Emigration and Education Statistics, 1931, Co. Tyrone

From Thom’s Directory of Ireland, 1931

Tyrone an inland county in the province of Ulster, is bounded on the north by Londonderry, on the east by Lough Neagh and Armagh, on the south by Monaghan and Fermanagh, and on the west by Donegal and Fermanagh. Length from the point where the Blackwater enters Lough Neagh to the western boundary north of Lough Derg, 55 miles; breadth from the southern corner south of Slieve Beagh to the north-eastern boundary near Oughtmore Mountain 37 ½ miles.

Name and Former Divisions

The name of the county was derived from that of Owen, son of Niall of the Nine Hostages, being the shortened form of the Irish, Tir-Eoghain, the territory of Owen. The whole of the present county was with Londonderry and part of Donegal, the principality of the O’Neills.

Physical Features:

Near Coalisland, there is a small coalfield which was the richest in the country. Lignite or wood coal was found along the shore of Lough Neagh.

The Mountains lie along the north and north western-eastern boundary, and in the south and western extremity of the county. In the north the principle are Slievekirk (1,219), on the Londonderry boundary. The Sperrin mountains lie north east of Newtown Stewart, the chief summits are Crockrour (1,200), Craignagapple(1,082) and Balix Hill (1,333): near Strabane is Knockavo (972); to the east of these is Mullaghclogha (2,088) and Tornnoge (923); Dart (2,040), Sawel (2,240), Meenard (2,061) and Oughtmore (1,878), and they are on the Londonderry boundary. South and south east of these, beside the valley of the Gleanelly river, and Munterlony Mountains, the chief points of which are Craignamaddy (1,264), Munterlony Mountain (1,456) and Carnanelly (1,851); Mullaghturk (1,353), and separated from it by a valley is Beleevnamore (1,257); Bessy Bell (1,367), and Mary Gray (828), are near Newtown Stewart and Omagh. Slieve Beagh is on the boundary where the counties Tyrone, Monaghan and Fermanagh meet. The Starbog Hills run between Ballygawley and Omagh, the highest being Slievemore (1,033). Ballynes mountain (958) stands tothe north of Fivemiletown. Brocker Mountain (1,046) lies to the west of these. Cross Hill (1,024) and Sturrin (814) are in the west of the county. Dooish (1,119) and Tappaghan (1,112) are in the most southerly part of the county.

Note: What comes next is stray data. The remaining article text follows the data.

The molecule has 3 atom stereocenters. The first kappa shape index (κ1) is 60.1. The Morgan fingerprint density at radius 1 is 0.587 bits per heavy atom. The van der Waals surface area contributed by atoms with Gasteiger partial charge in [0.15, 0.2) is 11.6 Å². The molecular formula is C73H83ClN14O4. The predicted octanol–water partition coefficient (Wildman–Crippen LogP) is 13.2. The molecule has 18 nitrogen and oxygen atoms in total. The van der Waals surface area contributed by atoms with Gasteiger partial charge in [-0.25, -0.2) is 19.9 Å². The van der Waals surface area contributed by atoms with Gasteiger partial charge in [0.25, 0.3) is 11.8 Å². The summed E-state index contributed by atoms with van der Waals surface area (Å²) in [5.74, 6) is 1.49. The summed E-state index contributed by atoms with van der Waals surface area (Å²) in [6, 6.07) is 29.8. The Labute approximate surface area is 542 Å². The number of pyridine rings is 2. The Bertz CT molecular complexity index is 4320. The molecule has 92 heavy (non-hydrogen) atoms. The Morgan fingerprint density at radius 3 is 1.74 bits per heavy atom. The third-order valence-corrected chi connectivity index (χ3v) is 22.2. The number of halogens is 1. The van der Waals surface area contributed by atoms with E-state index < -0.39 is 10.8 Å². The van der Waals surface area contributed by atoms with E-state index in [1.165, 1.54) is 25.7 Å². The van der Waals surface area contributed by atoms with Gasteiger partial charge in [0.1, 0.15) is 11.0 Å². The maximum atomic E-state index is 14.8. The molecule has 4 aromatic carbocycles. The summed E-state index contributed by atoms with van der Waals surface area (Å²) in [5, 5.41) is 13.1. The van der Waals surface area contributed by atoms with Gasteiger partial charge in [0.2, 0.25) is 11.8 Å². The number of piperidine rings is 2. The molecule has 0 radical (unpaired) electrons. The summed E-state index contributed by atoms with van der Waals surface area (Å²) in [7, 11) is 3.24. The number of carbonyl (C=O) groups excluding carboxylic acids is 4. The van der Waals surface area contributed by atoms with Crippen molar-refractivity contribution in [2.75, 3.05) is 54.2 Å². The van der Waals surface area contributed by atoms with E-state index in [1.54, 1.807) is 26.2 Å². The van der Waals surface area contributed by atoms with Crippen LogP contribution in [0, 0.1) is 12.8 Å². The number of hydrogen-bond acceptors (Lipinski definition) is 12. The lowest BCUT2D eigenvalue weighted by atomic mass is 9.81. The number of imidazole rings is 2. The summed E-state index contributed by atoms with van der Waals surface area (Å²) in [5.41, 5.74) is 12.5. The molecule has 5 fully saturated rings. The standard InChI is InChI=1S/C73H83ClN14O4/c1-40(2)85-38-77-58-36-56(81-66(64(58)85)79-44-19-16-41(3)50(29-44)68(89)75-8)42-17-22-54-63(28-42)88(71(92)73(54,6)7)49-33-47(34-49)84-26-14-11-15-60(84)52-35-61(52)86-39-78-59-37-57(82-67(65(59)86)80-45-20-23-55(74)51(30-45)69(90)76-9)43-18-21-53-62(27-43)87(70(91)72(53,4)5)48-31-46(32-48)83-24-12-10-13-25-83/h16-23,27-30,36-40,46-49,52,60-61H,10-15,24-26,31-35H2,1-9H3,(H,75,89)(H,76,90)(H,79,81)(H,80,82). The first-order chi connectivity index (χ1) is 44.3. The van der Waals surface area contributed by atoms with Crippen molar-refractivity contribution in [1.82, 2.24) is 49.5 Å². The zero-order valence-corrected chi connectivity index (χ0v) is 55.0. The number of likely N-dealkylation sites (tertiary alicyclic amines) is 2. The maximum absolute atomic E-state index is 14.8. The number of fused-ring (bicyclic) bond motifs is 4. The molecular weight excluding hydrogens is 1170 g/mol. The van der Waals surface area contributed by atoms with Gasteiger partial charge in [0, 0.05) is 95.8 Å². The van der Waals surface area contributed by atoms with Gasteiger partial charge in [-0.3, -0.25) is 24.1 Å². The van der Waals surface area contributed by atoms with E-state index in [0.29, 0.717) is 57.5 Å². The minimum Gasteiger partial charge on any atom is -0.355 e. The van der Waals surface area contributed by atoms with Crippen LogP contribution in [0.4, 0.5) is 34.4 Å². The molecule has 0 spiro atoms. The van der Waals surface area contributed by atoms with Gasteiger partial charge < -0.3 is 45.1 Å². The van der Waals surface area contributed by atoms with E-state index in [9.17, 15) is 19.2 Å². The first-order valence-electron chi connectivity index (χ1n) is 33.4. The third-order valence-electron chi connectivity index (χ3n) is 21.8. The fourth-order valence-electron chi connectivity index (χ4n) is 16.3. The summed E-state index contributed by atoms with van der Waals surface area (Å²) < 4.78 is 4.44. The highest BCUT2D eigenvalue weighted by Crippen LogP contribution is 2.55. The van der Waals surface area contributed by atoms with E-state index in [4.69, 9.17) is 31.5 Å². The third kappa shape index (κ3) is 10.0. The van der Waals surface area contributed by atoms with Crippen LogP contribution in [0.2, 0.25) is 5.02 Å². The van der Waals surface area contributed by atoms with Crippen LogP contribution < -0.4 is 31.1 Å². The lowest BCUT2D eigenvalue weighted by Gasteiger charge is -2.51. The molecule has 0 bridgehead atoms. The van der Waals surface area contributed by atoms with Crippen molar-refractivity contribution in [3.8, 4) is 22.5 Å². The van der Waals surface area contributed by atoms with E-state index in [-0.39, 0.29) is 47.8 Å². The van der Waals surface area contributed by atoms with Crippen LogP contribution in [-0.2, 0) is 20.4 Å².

The rivers are the Finn and its continuation the Foyle, which forms the boundary with Donegal for 16 miles, and joining the Mourne at Lifford forms the river Foyle; the Burn Dennett and Glenmoran streams join the Foyle below Strabane. The Mourne is formed by a number of small tributaries, the chief of which are the Derg (with its tributaries the Mourne, Beg and the Glendergan river), the Strule (with tributaries, the Fairywater, the Drumragh, and tributary the Owenragh, and the Camowen, with tributary the Cloghfin). The Owenkillew which joins the Strule at Newtown Stewart has tributaries, the Glenelly river, the Glenlark, the Coneyglen, the Broughderg, and the Owenreagh. The Blackwater rises near Fivemiletown, and flows across the southern part of the county and falls into Lough Neagh; its chief tributaries are the Torrent, the Oona water, the Ballygawley water and the Fury river. The Ballinderry river rises north-west of Pomeroy, flows east by Cookstown, and falls into Lough Neagh.